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Network Engines (NENG) remains the biggest loser among our stock picks this year, but after finally listening to the company's latest earnings conference call, I remain bullish on the stock and believe that the shares still offer an attractive risk/reward ratio at current prices.

What's the source of my optimism? There was not one question from analysts on the earnings call. That's a clear signal of extreme pessimism and the type of contrarian indicator that usually makes for a good investment gamble.

Of course, the lack of any Wall Street interest in the company, other than on this blog, might be a signal that I am missing something here and have stumbled onto a real dog that will never recover. However, I'm pretty sure that is not the case, as there is alot to like here.

With an extremely talented new CEO at the helm with proven industry experience, $30 million of net cash on the balance sheet, a profitable OEM business (more on that soon), involvement in a high-growth industry (appliances for security and storage) and exciting new partnerships with strong industry leaders, NENG has everything any venture capitalist could dream of and more.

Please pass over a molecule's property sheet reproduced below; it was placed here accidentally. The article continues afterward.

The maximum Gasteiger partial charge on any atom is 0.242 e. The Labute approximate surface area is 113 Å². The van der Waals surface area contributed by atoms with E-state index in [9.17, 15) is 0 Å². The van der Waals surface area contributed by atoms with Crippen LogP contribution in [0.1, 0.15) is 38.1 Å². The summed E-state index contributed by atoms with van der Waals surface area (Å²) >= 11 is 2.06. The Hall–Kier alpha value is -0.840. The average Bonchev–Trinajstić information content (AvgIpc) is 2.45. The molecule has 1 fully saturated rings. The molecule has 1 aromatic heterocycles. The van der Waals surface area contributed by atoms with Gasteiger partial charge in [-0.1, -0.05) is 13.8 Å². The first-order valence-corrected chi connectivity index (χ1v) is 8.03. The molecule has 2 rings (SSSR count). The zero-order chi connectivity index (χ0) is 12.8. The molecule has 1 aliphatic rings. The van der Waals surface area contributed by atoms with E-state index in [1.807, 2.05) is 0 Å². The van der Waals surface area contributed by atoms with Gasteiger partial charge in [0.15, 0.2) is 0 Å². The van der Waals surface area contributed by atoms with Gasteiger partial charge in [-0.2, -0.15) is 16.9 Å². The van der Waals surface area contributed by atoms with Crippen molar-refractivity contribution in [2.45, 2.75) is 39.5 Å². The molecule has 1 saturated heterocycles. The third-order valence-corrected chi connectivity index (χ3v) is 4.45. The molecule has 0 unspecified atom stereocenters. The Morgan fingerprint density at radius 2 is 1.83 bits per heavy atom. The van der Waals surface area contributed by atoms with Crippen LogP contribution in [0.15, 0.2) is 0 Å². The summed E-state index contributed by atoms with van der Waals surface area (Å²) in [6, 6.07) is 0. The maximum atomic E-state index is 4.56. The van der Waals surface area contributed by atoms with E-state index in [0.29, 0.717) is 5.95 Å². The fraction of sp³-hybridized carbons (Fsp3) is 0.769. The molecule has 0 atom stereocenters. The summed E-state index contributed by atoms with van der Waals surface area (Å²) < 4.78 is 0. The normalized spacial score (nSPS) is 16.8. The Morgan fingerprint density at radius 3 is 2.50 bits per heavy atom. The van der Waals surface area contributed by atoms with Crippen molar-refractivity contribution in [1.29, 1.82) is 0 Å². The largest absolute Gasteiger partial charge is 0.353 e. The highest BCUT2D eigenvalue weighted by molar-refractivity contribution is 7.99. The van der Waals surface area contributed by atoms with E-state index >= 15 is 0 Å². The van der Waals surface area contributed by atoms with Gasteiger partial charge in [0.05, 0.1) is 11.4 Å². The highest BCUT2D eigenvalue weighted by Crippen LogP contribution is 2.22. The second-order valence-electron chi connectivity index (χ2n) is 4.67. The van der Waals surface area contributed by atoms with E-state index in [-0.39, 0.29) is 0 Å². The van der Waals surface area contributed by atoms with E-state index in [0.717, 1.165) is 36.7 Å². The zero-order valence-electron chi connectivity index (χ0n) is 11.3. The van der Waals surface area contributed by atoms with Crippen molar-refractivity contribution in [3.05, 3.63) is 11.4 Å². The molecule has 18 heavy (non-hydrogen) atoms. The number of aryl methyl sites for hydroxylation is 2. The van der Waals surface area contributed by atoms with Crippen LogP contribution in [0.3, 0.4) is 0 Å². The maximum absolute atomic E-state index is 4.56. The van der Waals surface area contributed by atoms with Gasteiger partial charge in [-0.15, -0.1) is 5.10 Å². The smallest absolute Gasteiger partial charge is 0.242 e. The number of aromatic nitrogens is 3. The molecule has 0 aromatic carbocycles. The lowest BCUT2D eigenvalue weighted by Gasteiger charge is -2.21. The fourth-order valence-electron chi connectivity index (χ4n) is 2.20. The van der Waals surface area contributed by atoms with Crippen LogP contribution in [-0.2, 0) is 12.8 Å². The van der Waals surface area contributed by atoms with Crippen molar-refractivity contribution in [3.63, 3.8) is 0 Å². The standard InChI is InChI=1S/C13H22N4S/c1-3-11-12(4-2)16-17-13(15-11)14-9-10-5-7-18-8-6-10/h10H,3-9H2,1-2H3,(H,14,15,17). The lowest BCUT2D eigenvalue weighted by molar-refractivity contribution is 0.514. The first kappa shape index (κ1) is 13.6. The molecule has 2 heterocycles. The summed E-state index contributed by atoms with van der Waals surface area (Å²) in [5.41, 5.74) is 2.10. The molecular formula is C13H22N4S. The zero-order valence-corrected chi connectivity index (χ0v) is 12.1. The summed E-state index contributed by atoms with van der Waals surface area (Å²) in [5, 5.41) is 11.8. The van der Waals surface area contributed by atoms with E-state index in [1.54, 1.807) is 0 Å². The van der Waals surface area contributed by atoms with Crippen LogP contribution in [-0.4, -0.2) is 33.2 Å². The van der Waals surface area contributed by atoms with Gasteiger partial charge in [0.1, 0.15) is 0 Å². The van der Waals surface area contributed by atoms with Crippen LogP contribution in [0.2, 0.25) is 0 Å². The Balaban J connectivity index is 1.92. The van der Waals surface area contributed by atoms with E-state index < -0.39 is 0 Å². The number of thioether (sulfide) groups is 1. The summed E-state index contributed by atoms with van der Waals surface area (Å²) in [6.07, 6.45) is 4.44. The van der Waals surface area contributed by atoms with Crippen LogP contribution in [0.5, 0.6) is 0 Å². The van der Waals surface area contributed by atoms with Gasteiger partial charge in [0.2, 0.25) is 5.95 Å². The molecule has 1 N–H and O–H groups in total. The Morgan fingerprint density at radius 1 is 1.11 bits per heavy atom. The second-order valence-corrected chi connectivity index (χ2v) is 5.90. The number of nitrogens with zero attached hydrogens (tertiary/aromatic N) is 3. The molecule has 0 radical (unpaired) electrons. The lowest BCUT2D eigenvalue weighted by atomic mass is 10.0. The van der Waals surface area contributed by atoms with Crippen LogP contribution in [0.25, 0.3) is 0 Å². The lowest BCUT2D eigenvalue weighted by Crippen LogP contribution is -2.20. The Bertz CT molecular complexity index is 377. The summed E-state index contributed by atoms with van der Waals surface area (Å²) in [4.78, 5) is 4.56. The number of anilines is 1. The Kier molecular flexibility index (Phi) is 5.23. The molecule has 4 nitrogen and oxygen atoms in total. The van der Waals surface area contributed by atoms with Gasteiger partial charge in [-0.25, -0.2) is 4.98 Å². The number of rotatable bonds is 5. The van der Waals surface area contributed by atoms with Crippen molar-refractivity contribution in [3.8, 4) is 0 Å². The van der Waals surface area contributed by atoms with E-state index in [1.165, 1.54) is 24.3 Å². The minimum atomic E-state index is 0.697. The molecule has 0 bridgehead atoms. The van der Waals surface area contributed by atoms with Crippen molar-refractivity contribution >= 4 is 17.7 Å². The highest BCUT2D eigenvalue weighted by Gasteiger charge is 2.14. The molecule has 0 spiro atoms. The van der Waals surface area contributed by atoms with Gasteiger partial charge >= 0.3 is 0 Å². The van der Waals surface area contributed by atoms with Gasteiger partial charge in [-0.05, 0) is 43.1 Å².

And that is precisely what NENG is, and should be viewed as: A high-tech venture capital-like investment in the public markets. What makes NENG even more attractive, than the usual venture investment, is the fact that the company can be had for a mere $35 million enterprise valuation, which is probably lower than the valuation afforded to many other start-ups in this industry, many of whom have less operating experience, fewer industry partnerships, and weaker management talent/track records.

At the same time, since NENG is a venture-capital like investment, it still has a high degree of risk and should only make up a very small portion of a diversified portfolio of "junk" stocks, as I like to call these types of investments.

What's the main risk for NENG? As I have mentioned several times in the past, the company is still very much reliant on EMC (EMC) for the profitable OEM business. With the current changes at EMC (e.g. the acquisition of RSA), there is obviously some investor unease with NENG. If NENG should lose EMC as a customer, the company would be in deep trouble, and the stock would crater. However, I suspect that this situation would still not be terminal to NENG, given NENG's strong balance sheet and other favorable business opportunities. Nevertheless, I see no reason to worry about the EMC relationship at this point and I think this is a risk worth taking at the current valuation given the promise of the company's new partnerships and the potential upside once these partnerships gain traction over the next year.

NENG 1-yr Chart

Please Note: We first recommended Network Engines (NENG) at $1.88, and still hold a position in the stock. All ideas, opinions, and/or forecasts, expressed or implied herein, are for informational purposes only and should not be construed as a recommendation to invest, trade, and/or speculate in the markets. Any investments, trades, and/or speculations made in light of the ideas, opinions, and/or forecasts, expressed or implied herein, are committed at your own risk, financial or otherwise.

Source: Network Engines: Like Venture Capital Investing in Public Markets